### Vote for the next entry:

1. Edwards, Lindman, and Savage (1963) — Bayesian Statistical Inference for Psychological Research (pdf)
2. Rouder (2014) — Optional Stopping: No Problem for Bayesians (pdf)
3. Gallistel (2009) — The Importance of Proving the Null (pdf)
4. Lindley (2000) — The philosophy of statistics (pdf)

# A Bayesian perspective on the Reproducibility Project: Psychology

It is sometimes considered a paradox that the answer depends not only on the observations but on the question; it should be a platitude.

–Harold Jeffreys, 1939

Joachim Vandekerckhove (@VandekerckhoveJ) and I have just published a Bayesian reanalysis of the Reproducibility Project: Psychology in PLOS ONE (CLICK HERE). It is open access, so everyone can read it! Boo paywalls! Yay open access! The review process at PLOS ONE was very nice; we had two rounds of reviews that really helped us clarify our explanations of the method and results.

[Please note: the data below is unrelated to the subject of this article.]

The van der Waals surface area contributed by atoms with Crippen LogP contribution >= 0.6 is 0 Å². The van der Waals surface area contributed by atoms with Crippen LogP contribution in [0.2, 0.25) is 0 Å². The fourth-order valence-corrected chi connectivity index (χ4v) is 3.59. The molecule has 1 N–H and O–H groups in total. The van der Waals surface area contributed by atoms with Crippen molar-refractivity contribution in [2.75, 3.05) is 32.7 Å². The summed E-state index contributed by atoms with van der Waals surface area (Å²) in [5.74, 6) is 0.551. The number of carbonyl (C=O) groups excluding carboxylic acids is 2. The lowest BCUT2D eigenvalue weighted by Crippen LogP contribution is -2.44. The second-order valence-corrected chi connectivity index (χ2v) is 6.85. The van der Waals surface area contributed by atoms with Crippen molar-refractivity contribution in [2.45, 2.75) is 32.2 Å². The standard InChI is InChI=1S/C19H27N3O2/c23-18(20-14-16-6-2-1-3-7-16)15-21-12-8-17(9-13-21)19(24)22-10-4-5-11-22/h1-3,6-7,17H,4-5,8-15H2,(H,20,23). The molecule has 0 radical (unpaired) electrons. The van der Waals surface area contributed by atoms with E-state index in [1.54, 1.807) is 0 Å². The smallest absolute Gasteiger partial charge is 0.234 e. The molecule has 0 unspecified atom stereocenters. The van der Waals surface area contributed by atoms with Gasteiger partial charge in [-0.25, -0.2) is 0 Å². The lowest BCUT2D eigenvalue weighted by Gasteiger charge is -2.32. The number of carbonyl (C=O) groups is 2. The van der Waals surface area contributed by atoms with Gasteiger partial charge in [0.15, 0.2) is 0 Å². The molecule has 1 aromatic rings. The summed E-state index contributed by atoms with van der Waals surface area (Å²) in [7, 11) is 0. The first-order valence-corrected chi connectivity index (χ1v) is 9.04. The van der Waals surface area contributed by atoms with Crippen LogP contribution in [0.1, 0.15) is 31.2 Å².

Oh and it got a new title: “A Bayesian perspective on the Reproducibility Project: Psychology.” A little less presumptuous than the old blog’s title. Thanks to the RPP authors sharing all of their data, we research parasites were able to find some interesting stuff. (And thanks Richard Morey (@richarddmorey) for making this great badge)

TLDR: One of the main takeaways from the paper is the following: We shouldn’t be too surprised when psychology experiments don’t replicate, given the evidence in the original studies is often unacceptably weak to begin with!

### What did we do?

Here is the abstract from the paper: